So, here’s the deal. After writing about Drowned Hopes, and its shared chapter with Joe Gores’ 32 Cadillacs, I got curious for the first time about the other side of the coin, and what this shared chapter means in the other book. Using that tainted source of cheap books, Amazon, I ordered a copy of 32 Cadillacs for the princely sum of 1p, and my curiosity is now satisfied.
32 Cadillacs is a relatively early part of Gores’ DKA series, the DKA being Dan Kearney Associates, a San Francisco based firm of repomen. Which, for those unfamiliar with the term, means that their job is to repossess cars whose owners have fallen behind on the payments. And, whilst not technically being private detectives, having to use all the skills of such beings when dealing with skip-traces, i.e., tracking down delinquent car owners who have fled into the night.
Personally, whilst I’ll read anything readable once, I can’t imagine wanting to read a whole series, but then I’m not American, and I don’t have the same kind of relationship with my cars, and especially in the symbolic sense of how they relate to my masculinity/psycho-sexual self-image. This sort of stuff just goes deeper with Brother Jonathan.
Either way, Gores, like other crime-writers before him, was a repoman and a PI for many years so all the stuff that happens in his books is based on actual incidents, which much less tweaking than you might fondly imagine. Not that I found myself boggling at, well, anything in this novel, not like in Homicide – Life on the Street, where some of the crimes are utterly bizarre, yet are based, sometimes word for word, on a book of non-fiction.
Anyway, to 32 Cadillacs: the story starts by setting up an ingenious scam by two tribes of Gypsies to simultaneously acquire 32 Cadillacs. Their purpose, apart from the fact that Gyppos (I am using the word bandied about freely in the book, this once) scam the Gadje as a way of life, is because the King of the Gypsies is dying as a result of a fall, so the Gypsies will need to choose a new King, or Queen, and everyone is seeking to impress the outgoing King, who will choose his successor.
(The back cover blurb promises “the ultimate scam of all”, and you don’t have to read far to realise that the King is not going to die, he’s just scamming the entire world).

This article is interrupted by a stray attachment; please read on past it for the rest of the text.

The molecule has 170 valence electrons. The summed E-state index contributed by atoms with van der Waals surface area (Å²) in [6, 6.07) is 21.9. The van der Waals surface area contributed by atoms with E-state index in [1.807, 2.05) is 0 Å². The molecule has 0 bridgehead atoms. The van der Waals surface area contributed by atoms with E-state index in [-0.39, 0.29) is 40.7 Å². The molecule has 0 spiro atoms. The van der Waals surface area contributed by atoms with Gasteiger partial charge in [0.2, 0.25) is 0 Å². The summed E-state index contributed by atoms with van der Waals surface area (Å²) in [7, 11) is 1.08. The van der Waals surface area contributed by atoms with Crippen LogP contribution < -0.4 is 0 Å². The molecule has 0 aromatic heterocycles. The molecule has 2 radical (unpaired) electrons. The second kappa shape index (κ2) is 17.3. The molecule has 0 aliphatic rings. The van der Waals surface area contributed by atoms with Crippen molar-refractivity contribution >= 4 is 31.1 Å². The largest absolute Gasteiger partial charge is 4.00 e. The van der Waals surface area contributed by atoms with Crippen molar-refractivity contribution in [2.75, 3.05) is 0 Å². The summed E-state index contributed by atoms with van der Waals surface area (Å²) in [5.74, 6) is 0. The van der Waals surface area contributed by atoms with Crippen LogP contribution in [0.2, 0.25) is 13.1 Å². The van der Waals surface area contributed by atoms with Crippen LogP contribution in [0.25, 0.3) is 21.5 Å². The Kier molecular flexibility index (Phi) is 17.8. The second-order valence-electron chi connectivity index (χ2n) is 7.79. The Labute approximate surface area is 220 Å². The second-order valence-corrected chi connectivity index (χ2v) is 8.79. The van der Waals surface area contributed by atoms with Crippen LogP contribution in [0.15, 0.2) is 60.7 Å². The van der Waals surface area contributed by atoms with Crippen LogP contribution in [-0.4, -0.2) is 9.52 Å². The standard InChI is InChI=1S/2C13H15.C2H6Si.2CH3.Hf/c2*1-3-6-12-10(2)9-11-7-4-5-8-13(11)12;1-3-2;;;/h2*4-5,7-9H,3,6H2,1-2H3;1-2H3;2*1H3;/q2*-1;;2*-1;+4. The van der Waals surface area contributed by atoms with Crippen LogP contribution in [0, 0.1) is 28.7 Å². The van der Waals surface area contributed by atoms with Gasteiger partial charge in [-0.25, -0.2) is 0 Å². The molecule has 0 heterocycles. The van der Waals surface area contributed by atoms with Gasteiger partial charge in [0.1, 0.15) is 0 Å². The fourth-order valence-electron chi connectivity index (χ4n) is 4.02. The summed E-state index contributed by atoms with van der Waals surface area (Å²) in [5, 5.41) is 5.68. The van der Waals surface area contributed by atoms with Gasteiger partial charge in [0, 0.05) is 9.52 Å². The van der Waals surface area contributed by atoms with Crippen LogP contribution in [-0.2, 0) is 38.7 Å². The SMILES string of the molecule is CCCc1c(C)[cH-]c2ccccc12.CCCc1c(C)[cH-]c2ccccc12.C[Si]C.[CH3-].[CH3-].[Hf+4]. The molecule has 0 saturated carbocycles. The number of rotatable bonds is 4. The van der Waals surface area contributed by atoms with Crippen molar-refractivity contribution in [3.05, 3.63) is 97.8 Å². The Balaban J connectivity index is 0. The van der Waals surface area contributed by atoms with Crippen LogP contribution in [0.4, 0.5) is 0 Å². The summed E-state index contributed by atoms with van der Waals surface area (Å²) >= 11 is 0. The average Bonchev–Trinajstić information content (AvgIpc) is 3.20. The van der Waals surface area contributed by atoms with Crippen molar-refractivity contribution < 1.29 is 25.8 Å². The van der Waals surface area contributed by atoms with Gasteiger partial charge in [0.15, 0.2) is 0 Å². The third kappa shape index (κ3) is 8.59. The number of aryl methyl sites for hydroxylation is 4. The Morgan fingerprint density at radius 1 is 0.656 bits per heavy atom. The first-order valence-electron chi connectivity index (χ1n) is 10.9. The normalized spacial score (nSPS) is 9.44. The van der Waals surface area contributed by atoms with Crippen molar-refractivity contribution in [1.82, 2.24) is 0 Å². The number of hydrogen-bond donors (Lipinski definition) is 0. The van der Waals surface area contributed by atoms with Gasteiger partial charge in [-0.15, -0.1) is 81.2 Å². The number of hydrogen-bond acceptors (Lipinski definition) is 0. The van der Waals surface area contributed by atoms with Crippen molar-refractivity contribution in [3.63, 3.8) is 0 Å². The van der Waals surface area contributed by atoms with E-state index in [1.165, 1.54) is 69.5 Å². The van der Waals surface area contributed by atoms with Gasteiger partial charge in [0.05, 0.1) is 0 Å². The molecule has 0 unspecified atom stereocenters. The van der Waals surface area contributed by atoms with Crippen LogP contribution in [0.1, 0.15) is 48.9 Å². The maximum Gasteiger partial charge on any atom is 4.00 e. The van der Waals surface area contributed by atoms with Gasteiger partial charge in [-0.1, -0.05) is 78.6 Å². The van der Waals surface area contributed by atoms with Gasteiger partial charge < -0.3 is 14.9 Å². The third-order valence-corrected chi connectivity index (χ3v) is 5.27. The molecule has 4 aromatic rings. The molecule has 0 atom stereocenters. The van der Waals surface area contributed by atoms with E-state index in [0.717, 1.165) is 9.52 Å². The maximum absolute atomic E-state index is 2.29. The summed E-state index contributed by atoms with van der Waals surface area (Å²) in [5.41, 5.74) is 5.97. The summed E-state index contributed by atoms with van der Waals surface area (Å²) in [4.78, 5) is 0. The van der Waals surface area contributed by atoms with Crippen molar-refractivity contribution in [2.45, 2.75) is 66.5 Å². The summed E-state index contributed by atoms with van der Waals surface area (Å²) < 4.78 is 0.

But there are 32 Cadillacs that require repo-ing, which means that Dan Kearney puts his top men (and one woman) on it, and, give or take some sub-plots and a generous amount of Gypsy – let’s say Rom instead – scamming, that’s more or less the story.
Where our favourite gang come in is incredibly late in the story, chapter 42, pp 304-311 out of 335. As we already know, from Drowned Hopes, the Dortmunder gang come into this because of Andy Kelp’s propensity for stealing cars with MD plates. On this occasion, the Cadillac might have Doctor’s plates, but they’re fake, part of a Rom scam.
The guy trailing this particular Cadillac is Ken Warren, who we only know from Drowned Hopes as having a serious speech impediment, that makes him sound like Donald Duck. Warren’s only just been taken on at DKA, to cover the ordinary cases whilst the top team binge on Cadillacs. Warren turns out to be a phenomenal repo machine, breezing through repos in quantity and quality, which is why he’s seconded to the Cadillac team.
We already know what happens: the action and the dialogue are identical to Drowned Hopes and this brief chapter is an hilarious insert into a story that, according to the cover blurb, was supposed to be funny, but which wasn’t making me laugh. Even when they’re being looked at from the outside, the Dortmunders are inherently absurd and recognisable, and Gores sort of sums this up by having Warren leave the scene deflated that he hasn’t had anything resembling a fight to get the Caddy, and thinking that the only one who got things right in that episode was Tom Jimson.
Funnily enough, the scene is funnier and works better in 32 Cadillacs than in Drowned Hopes. In both books, it’s an in-joke, albeit a big in-joke, but in Westlake’s book it’s wholly unrelated to the story, and it’s an interruption to the flow, whilst in Gores’ book, it’s an episode that, whilst calling attention to itself in a manner that interrupts the story, is structurally more acceptable, because the book is strongly episodic in its nature.
I’m reluctant to be dogmatic about this, since this is the only shared chapter I’ve ever come across, but my immediate impression is that they’re not really a good idea, because they are so detachable. The scene is more naturalistic in 32 Cadillacs but calls attention to itself in a slightly ‘how clever am I?’ manner but is an irrelevancy in Drowned Hopes. In both cases, the book stops whilst you admire the trick. And even if you don’t know that this is going on, the atmosphere changes as the two completely different milieu drift past each other, and you’re jolted, ever so slightly, out of the reality of whichever book you’re reading, which is always detrimental to the story.
I can think of circumstances in which the trick could be employed more seriously, and thus more successfully, but unless the authors were collaborating to an unlikely degree in their separate plotting, I can’t see it working as an integral part of both stories. As a serious part of the plot of one, and a convenient moment in another (e.g., disturbance created in book A to further protagonist’s plans also provides cover for protagonist in book B, who just happens to be in the same place), but it would take a lot of hard work to stop the exercise being, well, just a diversion.
At least I know now. And as for Gores’ work, based on this single example, it’s ok but it doesn’t pull me back for more. And, to be honest, the description of the activities of the Rom in this book as being a racial thing, does repel me.
Back to the Dortmunder gang!